Lazy Sunday CXXX: Friends, Part II

The friendship rolls on this Sunday, as I continue to look back at past editions of Supporting Friends Friday (read last week’s here).  Introducing the (nearly) weekly feature has been a real joy, and it’s quickly become one of my favorite of my regularly recurring series.

The three installments featured this Sunday are a bit of a mixed-bag, unlike last week’s heavily musical selection.  We’ve got a professor and her book of poetry; an organization dedicated to helping bull terriers; and another musician buddy of mine:

Well, that’s it for another Lazy Sunday.  Thank you for being a friend!

Happy Sunday!

—TPP

Other Lazy Sunday Installments:

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SubscribeStar Saturday: Decline, Part I: Afghanistan

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Events of the past few years give one the distinct sense that the United States—and, indeed, Western Civilization—is in a steady decline.  As I wrote in an old post:

We’re no longer the Roman Republic, but we’re not the Roman Empire in the 5th century, either.  We’re more like the Roman Empire in the 2nd or 3rd centuries:  coasting along on the remnants of a functioning system, with a play-acting Congress shadowing the motions of republicanism.

We’re in what might be called the “decadent” phase of our existence:  past generations forged a nation from their sweat and blood; their successors solidified and consolidated on those gains, creating a powerful economy and culture, and winning major wars; their successors are currently coasting along on the fruits of their ancestors’ efforts.  But a culture, a nation, a civilization can only coast for so long before it loses all momentum entirely.

The recent unpleasantness in Afghanistan is a stark illustration of our current decadence—and our blind arrogance.  We believed we could plant a functioning democratic republic in a land that has been war-torn and riddled with autocratic warlords since time immemorial with an investment of twenty years of blood and treasure.  Instead, we botched a pull-out, abandoning American citizens and military equipment in the process, allowing the Taliban to seize control of the entire country in a leisurely weekend.

Ironically, The Pretender Biden was probably the perfect patsy for American withdrawal from Afghanistan, which was about nineteen years overdue.  Every administration has known we needed to get the heck out of a place known as “The Graveyard of Empires,” but no one wanted the bad optics of a withdrawal.  Biden is so senile and mentally foggy that he probably still doesn’t realize what he did, and certainly doesn’t feel any shame about abandoning Americans to the Taliban.

But even given our incompetent, mentally hobbled executive, the withdrawal from Afghanistan—quite necessary, I think—was botched so terribly, it condemns the entire US government and our military leadership.  Any ten-year old could have said, “Yeah, get all the weapons and people out first, then withdraw the last of the American troops.”  Instead, we did the exact opposite.  Ripping off the Band-Aid and getting out of Afghanistan was necessary, but did we have to rip the skin clean off the arm?

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Supporting Friends Friday: Nebraska Energy Observer

Well, it was inevitable—after dedicating an extremely popular edition of Supporting Friends Friday to the irreplaceable Audre Myers, I had to dedicate one to the man and the website that gave her an outlet:  Neo and Nebraska Energy Observer.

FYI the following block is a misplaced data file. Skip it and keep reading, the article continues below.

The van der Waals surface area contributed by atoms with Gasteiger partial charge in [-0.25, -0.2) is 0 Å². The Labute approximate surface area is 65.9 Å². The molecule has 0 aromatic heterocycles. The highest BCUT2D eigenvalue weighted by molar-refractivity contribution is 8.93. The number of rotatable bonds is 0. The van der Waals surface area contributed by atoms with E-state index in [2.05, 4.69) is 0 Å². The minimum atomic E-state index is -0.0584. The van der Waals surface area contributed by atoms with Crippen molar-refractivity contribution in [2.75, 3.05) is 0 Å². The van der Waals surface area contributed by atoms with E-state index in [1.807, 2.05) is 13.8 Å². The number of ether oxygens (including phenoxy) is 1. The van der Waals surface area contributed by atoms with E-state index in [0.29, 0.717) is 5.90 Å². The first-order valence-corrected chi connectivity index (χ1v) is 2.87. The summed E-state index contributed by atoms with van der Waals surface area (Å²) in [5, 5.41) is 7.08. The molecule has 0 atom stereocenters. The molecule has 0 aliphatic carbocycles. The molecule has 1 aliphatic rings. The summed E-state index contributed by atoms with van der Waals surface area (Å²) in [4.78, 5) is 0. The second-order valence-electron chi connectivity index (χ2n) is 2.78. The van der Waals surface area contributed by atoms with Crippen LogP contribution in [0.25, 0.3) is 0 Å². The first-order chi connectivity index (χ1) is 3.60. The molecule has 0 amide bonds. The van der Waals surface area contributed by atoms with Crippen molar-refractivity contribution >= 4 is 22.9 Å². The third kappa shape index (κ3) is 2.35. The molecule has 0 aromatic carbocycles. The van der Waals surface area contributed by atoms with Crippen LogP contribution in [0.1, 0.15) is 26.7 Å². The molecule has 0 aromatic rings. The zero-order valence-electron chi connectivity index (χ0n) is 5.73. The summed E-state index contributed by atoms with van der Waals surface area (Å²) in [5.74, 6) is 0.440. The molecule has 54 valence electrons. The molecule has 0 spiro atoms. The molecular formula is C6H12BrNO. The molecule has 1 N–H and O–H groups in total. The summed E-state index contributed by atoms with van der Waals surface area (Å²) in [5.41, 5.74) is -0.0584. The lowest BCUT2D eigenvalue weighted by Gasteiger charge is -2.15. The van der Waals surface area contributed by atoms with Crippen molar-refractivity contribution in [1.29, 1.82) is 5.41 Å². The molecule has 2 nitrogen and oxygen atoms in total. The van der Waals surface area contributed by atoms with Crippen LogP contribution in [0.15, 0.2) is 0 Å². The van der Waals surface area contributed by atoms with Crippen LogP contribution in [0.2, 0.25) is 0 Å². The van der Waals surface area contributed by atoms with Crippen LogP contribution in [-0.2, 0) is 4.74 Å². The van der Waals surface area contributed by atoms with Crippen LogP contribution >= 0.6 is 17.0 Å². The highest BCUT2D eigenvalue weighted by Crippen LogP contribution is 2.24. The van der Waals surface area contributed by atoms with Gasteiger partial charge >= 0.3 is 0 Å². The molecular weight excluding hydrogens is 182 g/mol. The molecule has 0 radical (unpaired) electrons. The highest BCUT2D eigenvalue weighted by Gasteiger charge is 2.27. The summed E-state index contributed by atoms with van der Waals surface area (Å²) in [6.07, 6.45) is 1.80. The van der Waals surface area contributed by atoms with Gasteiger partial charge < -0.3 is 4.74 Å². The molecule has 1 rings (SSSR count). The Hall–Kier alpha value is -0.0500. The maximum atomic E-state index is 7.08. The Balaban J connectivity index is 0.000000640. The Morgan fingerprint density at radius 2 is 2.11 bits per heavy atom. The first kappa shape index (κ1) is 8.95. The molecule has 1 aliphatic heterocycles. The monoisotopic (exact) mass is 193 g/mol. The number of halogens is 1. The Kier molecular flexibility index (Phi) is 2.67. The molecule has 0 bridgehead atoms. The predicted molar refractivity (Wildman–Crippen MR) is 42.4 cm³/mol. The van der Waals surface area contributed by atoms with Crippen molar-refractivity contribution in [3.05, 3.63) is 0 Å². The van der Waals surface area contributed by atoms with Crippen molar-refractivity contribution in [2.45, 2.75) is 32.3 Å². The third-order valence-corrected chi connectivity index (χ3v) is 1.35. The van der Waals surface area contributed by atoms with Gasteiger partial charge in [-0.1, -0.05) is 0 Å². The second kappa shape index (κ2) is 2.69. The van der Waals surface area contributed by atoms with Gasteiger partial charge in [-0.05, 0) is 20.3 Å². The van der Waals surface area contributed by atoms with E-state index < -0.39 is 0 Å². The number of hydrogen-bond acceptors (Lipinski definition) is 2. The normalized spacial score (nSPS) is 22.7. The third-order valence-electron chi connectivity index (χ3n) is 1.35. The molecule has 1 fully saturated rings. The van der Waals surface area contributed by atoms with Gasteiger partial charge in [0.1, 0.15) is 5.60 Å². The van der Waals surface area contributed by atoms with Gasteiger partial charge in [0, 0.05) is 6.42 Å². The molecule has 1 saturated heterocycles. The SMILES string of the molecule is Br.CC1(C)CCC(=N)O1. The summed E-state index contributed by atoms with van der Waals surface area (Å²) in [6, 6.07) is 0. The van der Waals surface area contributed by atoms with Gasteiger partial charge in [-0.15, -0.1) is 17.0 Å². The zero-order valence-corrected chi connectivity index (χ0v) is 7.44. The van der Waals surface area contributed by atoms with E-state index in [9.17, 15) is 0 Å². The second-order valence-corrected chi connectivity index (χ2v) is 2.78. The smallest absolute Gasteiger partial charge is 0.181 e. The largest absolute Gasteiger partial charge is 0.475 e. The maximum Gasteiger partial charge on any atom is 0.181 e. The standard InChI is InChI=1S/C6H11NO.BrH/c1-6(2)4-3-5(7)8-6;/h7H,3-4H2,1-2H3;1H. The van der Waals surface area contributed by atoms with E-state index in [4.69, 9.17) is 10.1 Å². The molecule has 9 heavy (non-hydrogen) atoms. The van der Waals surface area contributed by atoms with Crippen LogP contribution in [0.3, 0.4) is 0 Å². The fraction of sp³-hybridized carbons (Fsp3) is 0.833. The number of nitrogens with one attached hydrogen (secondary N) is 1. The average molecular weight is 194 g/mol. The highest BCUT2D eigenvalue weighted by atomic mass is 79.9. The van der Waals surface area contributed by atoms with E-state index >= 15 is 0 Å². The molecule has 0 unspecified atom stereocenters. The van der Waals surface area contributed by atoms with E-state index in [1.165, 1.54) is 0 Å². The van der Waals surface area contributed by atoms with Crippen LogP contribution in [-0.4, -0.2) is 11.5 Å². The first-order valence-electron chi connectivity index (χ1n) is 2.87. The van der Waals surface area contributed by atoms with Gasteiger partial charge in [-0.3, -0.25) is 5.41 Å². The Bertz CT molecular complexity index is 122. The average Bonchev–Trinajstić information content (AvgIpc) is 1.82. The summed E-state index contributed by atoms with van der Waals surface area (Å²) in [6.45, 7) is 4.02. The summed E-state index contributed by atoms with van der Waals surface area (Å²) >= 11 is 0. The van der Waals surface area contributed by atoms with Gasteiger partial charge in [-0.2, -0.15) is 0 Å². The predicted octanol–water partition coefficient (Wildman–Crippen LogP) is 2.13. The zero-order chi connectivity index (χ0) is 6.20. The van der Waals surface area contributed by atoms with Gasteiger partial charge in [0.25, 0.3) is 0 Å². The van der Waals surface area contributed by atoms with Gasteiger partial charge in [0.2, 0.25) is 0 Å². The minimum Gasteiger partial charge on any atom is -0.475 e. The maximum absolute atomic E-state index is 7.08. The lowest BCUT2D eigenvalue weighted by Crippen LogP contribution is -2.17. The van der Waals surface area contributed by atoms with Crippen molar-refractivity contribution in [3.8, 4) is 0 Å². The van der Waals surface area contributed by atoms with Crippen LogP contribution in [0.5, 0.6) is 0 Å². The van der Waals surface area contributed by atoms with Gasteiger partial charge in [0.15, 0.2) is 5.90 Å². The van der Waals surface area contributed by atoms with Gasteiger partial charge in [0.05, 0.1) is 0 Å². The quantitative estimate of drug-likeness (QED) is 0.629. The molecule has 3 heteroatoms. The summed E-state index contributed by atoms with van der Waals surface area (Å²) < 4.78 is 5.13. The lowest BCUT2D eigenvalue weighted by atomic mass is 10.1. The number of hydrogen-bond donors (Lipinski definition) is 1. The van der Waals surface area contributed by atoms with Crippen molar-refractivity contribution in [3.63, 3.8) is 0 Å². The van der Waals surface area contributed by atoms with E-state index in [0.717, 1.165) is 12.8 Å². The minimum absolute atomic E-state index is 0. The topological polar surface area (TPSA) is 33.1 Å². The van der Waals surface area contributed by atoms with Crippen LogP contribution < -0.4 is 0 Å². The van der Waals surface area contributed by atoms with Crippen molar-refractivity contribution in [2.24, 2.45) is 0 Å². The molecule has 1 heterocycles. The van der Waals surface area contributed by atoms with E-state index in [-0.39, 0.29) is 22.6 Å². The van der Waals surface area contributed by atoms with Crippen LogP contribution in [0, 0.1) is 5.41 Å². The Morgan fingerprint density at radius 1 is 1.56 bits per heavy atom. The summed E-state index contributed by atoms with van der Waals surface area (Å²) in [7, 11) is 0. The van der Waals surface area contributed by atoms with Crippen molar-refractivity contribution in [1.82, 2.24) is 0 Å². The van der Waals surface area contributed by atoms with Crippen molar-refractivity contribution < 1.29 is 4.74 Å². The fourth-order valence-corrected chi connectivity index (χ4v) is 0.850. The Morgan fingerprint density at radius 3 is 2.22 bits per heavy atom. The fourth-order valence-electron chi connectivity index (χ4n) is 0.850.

I’m not sure how I discovered Nebraska Energy Observer, but I suspect it involved Neo leaving a comment on one of my posts a couple of years ago.  I’m generally suspicious of unknown commenters, as the Internet is full of trolls interested in harassing right-wing bloggers, but I quickly figured out that Neo was one of the good guys.

My initial perception was that Neo was obsessed with English history, and I figured his blog was largely dedicated to the “special relationship” between the United States and our erstwhile mother country.  That relationship is, indeed, an important focus of Nebraska Energy Observer (though you’d never guess it from the title), but the blog covers a wide range of topics (including, of course, reflections on the life of an electrical lineman in Nebraska).

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TBT: Walkin’

The big “hit” piece (that is, the successful, well-liked post, not a piece attacking some famous personality) this week seems to have been my post about driving to and from Athens, Georgia.  In the spirit of forward motion and scenic trips, I thought I’d dust off this chestnut from 5 August 2020, right before the previous academic year began.

I’d just gotten into walking right before school resumed, and was hoping to get in a couple of miles every day.  That goal sure fell part quickly, and I realized I did not walk nearly as much as I thought I would at work.  It turns out that 10,000 steps a day is actually a lot of steps.

That said, I did manage to get in over 30,000 steps in a single day once in the past year:  when I spent an eighteen-hour day at Universal Studios.  Needless to say, I slept until nearly noon the next day.

But that outlier aside, I did not come close to achieving that dream.  When I dog-sat my girlfriend’s German Shepherd, we took some lengthy, sweaty walks.  I was hoping that Murphy and I would do the same, but the old girl doesn’t go much beyond the yard before she is ready to turn back for another round of water, snacks, and naps, so my dreams of long, energetic dog walks have been smashed on the arthritic knees of my ancient dog.

Or I’m just making a bunch of excuses for myself.  With that, here is 5 August 2020’s “Walkin’“:

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Virtual Learning Day Review

After a glorious Labor Day weekend and a scenic drive, my school opted to hold a virtual learning rehearsal day, intoning the usual incantation of “out of an abundance of caution” due to the possibility of holiday-related viral spread.  The decision to do a day of virtual learning also came with the insistent emphasis that we are not planning on going to virtual or distance learning on a long-term basis, but merely wanted to practice in order to prepare for the worst.

Thank goodness!  While I very much appreciated the more relaxed pace of the day—and by extension the cancellation of Back-to-School Night—I was also reminded of the shortcomings of distance learning.